Syrian fighting could spread
As diplomacy fails, U.S. turns focus to stopping bloodbath
WASHINGTON – After pressing for 16 months for a change of government in Syria, the Obama administration is trying to prevent increased bloodshed and the apparent unraveling of President Bashar Assad’s hold on power from paving the way to regional calamity.
A day after the brazen assassination of three top military aides suggested that armed insurgents had begun to gain the upper hand, Assad appeared Thursday on state-run TV to show that he was alive as heavy fighting continued for a fifth consecutive day in parts of the capital, Damascus.
With a diplomatic solution now considered all but impossible, U.S. officials and their allies reached out to opposition leaders to seek a peaceful transition to a new government in the event Assad is toppled.
U.S. officials also conferred with Israeli leaders and urged them not to use military force to try to secure Syria’s stockpiles of chemical weapons, arguing that such an intervention would probably rally support for Assad at home and in the Arab world.
Some U.S. officials fear that Assad’s security forces, which have repeatedly fired heavy weapons in civilian areas, could use blister agents and poison gas against opposition forces if they believe the government is about to collapse.
Division among world powers was painfully evident Thursday as Russia and China again vetoed a Western-supported United Nations Security Council resolution that would have imposed economic sanctions if Assad’s military refused to observe a cease-fire and remove heavy weapons from populated areas.
Jay Carney, the White House press secretary, said Russia and China were “on the wrong side of history. … It is a mistake to prop up that regime as it comes to an end.”
Analysts said the 11-2 vote, with two abstentions, made it clear that Moscow wouldn’t abandon its longtime ally in Syria, home to Russia’s only overseas navy base. As a result, the months-long effort by Washington and its allies to forge a diplomatic solution to the crisis apparently has reached a dead end.
It may also spell an end to diplomatic efforts led by envoy Kofi Annan, and the 300 unarmed monitors the U.N. sent to Syria in the spring in an unsuccessful attempt to protect civilians and quell the mounting violence in the rebellion.
U.S. officials worry now that a victory over Assad, a member of the minority Alawite sect, by Sunni Muslim insurgents could spark a sectarian bloodbath.
Another risk comes from Islamist militants, including some from al-Qaida, who have begun to assert themselves amid the country’s chaos.
Some U.S. officials and diplomats said Assad could still hold on for some time, and that the outcome was far from clear.
They said that if insurgents continued to gain ground, Assad and his aides may abandon Damascus for the coastal province of Latakia, a stronghold for Alawites, whose sect is an offshoot of Shiite Islam. On Thursday, some media and opposition reports placed Assad in Latakia.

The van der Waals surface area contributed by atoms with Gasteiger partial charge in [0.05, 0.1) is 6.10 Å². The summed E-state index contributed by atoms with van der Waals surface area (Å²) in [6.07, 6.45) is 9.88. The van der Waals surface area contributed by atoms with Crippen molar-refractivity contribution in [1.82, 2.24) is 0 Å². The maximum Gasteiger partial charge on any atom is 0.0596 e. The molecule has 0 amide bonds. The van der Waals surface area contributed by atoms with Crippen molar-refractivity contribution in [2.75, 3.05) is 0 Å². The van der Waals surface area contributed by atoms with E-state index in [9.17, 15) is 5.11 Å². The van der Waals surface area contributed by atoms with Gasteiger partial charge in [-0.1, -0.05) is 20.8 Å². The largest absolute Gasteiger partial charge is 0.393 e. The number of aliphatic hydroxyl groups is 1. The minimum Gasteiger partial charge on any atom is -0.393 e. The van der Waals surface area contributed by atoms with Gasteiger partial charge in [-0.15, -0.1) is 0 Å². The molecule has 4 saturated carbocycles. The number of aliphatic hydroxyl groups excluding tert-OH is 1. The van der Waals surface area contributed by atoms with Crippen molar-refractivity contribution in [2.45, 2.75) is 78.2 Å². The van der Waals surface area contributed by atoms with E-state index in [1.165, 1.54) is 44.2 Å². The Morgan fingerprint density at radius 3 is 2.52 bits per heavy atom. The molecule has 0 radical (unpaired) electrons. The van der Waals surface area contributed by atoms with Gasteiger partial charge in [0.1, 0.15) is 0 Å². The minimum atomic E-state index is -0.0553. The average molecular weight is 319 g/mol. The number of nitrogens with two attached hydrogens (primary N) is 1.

Andrew Tabler, a Syria expert at the Washington Institute for Near East Policy, predicted the government would make a “strategic retreat” to the coast.
“I’m a little skeptical about things collapsing quickly,” he said.
Analysts say the course of the fighting is likely to be the most decisive factor in determining the fate of Syria. Many observers see the momentum now favoring the rebels, despite the government’s advantages in armor and weapons.
While arguing that the ongoing battles in the streets of Damascus would hasten Assad’s fall, opposition activists sought to allay concern that Syria could descend into an Iraq-style abyss of chaos and sectarian killings should rebels capture the capital.
“We’ve been preparing for the end of the Assad regime for a long time,” Abdulbaset Sieda, head of the opposition Syrian National Council, told the Reuters news agency.
“Our aim is to reach that phase with minimal losses. We have plans on the economic, administrative and social levels, and we are certain we can do it.”
The most immediate concern may be the chemical weapons. A U.S. military official said Syria had shifted some of its chemical agents from storage bunkers in recent weeks, but he said it was unclear whether they were moved to prevent them from falling to the rebels, in preparation for use or for some other reason.
Israeli officials have hinted for months that they would launch airstrikes to destroy the stockpiles, if necessary, to keep them out of the hands of Islamist extremists.
But some experts have warned that airstrikes might release the poisons into the atmosphere.
Israeli authorities on Thursday canceled weekend leaves for soldiers. The defense force began shoring up defense and emergency response teams deployed along the Golan Heights border with Syria, officials said.
Defense Minister Ehud Barak said Israel was concerned about the safety and control of Syria’s chemical weapons and long-range missiles.
“We obviously are not the only player in the region that is anxious about the fact that an anarchic situation will bring about the transfer of sensitive systems into the wrong hands,” he said during a visit to the Golan Heights.
U.S. officials and private analysts argue that an Israeli strike could bolster Assad’s domestic and Arab support if he portrays his government as a target of Israeli aggression.
If Israel intervenes “it will play into the hands of Assad, who will say the opposition is backed by Israel,” said Danny Yatom, former chief of the Israeli spy agency Mossad.
Pentagon spokesman George Little declined to discuss planning for a post-Assad intervention or how the U.S. would respond to any chemical weapon attacks on the rebels by the Assad government.
“The Assad regime, it’s clear, is losing control,” Little said. “We’re looking at what comes next, along with the international community, and that should be a political transition in Syria. This crisis must end.”